Today we decided to tell you about one of these technologies - the WebSocket protocol. We will explain how it works and its advantages in simple examples.
How did the Internet work before WebSocket?
Before the WebSocket advent, the client (browser) had to send a request to get new information from the server, and the server sent a response. Without the request, there was no response. That is, no page update - the server could not send anything itself. This model is still working on the web but in fewer quantities.
For example, the user received a message on the website. For the client (browser) to know about it, it had to poll the server at some intervals to see if there was any new data.
There was another option. Browsers found out about the new data only when users interacted with the website: when they navigated to other pages, manually refreshed a tab, or re-opened the website.
There were disadvantages to this approach:
- Superfluous network load. The client (browser) had to constantly send requests to the server, even if there was no new information.
- The overhead of establishing a new connection with each request/response. This also consumed some time. Going forward, we note that the connection is established once and kept open in WebSocket, so there is no additional overhead.
- Low data update rate. The client (browser) couldn't get the data as soon as it appeared on the server. New data reached the browser only after the server had received the request. If it was important to get the data as soon as possible, the browser could contact the server more frequently, for example, once every 0.5 seconds. However, this placed an additional load on the network and the server, which had to conduct and process many requests.
On the other hand, WebSockets allow for an always-on connection so that the server can send new data to the client without waiting for a request. This interactivity eliminates the above disadvantages. To see the benefits of WebSocket, let's compare it with HTTP.
How does WebSocket differ from HTTP?
Before the advent of Web Sockets, the primary protocol was and still remains HTTP. The HTTP protocol is unidirectional. After the request-response cycle, the connection is closed. Any subsequent request establishes a new connection to the server: as many requests as there are connections. It wasn't a problem for static content like an informational article on a website. But you need to refresh the page manually to find out about changes in interactive content (such as a new message in an online chat, comments, or push notifications).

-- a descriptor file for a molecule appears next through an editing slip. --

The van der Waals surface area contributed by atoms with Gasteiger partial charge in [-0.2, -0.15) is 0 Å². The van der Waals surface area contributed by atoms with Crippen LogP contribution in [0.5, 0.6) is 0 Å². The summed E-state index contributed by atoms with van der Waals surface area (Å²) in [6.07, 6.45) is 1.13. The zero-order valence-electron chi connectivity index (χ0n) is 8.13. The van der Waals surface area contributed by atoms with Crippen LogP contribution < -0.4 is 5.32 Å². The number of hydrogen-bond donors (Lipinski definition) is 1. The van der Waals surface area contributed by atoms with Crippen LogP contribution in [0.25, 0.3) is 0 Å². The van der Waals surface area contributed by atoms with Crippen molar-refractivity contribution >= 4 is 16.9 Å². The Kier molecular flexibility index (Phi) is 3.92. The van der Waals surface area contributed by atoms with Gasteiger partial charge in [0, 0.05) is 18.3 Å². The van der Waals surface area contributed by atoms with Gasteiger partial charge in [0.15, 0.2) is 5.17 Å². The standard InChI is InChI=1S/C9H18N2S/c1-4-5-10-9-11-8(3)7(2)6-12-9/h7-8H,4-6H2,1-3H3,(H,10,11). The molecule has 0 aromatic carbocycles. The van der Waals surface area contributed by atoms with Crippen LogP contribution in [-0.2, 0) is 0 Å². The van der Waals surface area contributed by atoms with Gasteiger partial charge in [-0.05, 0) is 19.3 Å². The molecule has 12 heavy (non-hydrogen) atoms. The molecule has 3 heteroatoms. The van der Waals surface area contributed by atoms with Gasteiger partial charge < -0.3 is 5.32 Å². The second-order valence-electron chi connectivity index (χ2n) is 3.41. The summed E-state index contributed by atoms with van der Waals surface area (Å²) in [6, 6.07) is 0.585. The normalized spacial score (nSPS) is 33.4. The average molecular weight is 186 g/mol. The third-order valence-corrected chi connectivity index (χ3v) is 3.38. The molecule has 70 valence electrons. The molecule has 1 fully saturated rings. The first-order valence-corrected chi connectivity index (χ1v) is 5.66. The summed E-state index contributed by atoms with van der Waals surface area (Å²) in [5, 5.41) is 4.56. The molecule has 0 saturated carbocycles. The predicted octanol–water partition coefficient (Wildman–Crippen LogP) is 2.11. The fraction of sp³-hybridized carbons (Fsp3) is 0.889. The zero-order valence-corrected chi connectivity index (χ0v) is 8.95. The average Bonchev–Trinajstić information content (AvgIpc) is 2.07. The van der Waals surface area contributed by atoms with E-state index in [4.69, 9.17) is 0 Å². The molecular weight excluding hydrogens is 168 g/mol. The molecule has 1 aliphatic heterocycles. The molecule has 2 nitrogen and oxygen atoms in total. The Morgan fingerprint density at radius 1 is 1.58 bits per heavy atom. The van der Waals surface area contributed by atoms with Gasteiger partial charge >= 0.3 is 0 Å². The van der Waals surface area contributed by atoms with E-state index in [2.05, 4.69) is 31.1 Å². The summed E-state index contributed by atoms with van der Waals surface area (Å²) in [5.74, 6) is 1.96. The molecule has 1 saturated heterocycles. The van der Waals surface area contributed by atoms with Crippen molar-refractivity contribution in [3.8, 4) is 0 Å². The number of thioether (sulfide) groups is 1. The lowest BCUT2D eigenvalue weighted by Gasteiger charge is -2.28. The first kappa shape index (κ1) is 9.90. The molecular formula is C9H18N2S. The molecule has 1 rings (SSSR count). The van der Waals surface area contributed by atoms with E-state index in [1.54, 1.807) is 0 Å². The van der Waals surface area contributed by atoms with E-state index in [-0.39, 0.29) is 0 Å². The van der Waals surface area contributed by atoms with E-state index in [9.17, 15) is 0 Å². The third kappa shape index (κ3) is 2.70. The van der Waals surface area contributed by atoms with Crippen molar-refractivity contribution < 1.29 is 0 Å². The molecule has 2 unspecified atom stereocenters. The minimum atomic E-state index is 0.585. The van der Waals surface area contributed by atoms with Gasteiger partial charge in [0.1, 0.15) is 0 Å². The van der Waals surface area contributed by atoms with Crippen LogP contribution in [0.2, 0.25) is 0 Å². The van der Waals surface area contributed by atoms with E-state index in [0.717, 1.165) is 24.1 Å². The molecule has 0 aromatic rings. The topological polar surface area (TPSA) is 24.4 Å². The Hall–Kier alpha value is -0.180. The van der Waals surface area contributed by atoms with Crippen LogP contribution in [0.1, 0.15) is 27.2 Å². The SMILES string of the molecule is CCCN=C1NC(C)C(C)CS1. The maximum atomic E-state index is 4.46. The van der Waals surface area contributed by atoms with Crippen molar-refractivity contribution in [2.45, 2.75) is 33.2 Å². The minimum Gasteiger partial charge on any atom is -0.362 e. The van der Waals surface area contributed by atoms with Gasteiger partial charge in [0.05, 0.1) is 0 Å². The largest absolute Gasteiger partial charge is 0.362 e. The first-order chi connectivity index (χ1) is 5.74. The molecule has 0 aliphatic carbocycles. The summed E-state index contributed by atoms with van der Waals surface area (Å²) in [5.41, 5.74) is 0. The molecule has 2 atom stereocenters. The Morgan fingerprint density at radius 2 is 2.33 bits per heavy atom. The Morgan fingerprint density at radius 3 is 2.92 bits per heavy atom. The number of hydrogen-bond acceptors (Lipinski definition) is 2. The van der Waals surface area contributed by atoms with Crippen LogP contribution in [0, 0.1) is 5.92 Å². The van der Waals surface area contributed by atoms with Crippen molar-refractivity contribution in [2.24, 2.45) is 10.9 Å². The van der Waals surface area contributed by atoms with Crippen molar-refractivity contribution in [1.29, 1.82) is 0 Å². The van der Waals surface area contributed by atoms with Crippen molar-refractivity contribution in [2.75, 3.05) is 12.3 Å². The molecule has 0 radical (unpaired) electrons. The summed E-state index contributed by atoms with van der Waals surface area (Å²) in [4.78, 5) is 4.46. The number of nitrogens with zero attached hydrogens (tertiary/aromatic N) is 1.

The data transfer process is also somewhat delayed. This is due to the overhead of establishing a new connection for each request/response, as well as the network and server load due to the abundance of periodic requests.
Pure HTTP protocol is used less now as HTTPS replaced it. It's not a standalone protocol but an add-on to HTTP that allows you to encrypt your data.
The first version of the WebSocket protocol appeared in 2009. Already in 2011, it received RFC (Request for Comments) status. It was recognized as a standard widely used on the World Wide Web. Today, WebSocket technology is used in all mobile, desktop, and server devices.
The WebSocket protocol is bidirectional, full-duplex, meaning it can both receive and transmit information. A WebSocket does this many times over a single open connection. This connection also has a higher speed than HTTP.
Web sockets also have the ability to encrypt data in transit. This is done using the WSS protocol. If transmitted data is not encrypted, it becomes an object of attraction for such threats as unauthorized access to the client by third parties or the use of malware. Special add-on data transfer protocols encrypt information on the sending side and decrypt it on the receiving side, leaving it encrypted for any intermediaries. This adds a secure transport layer.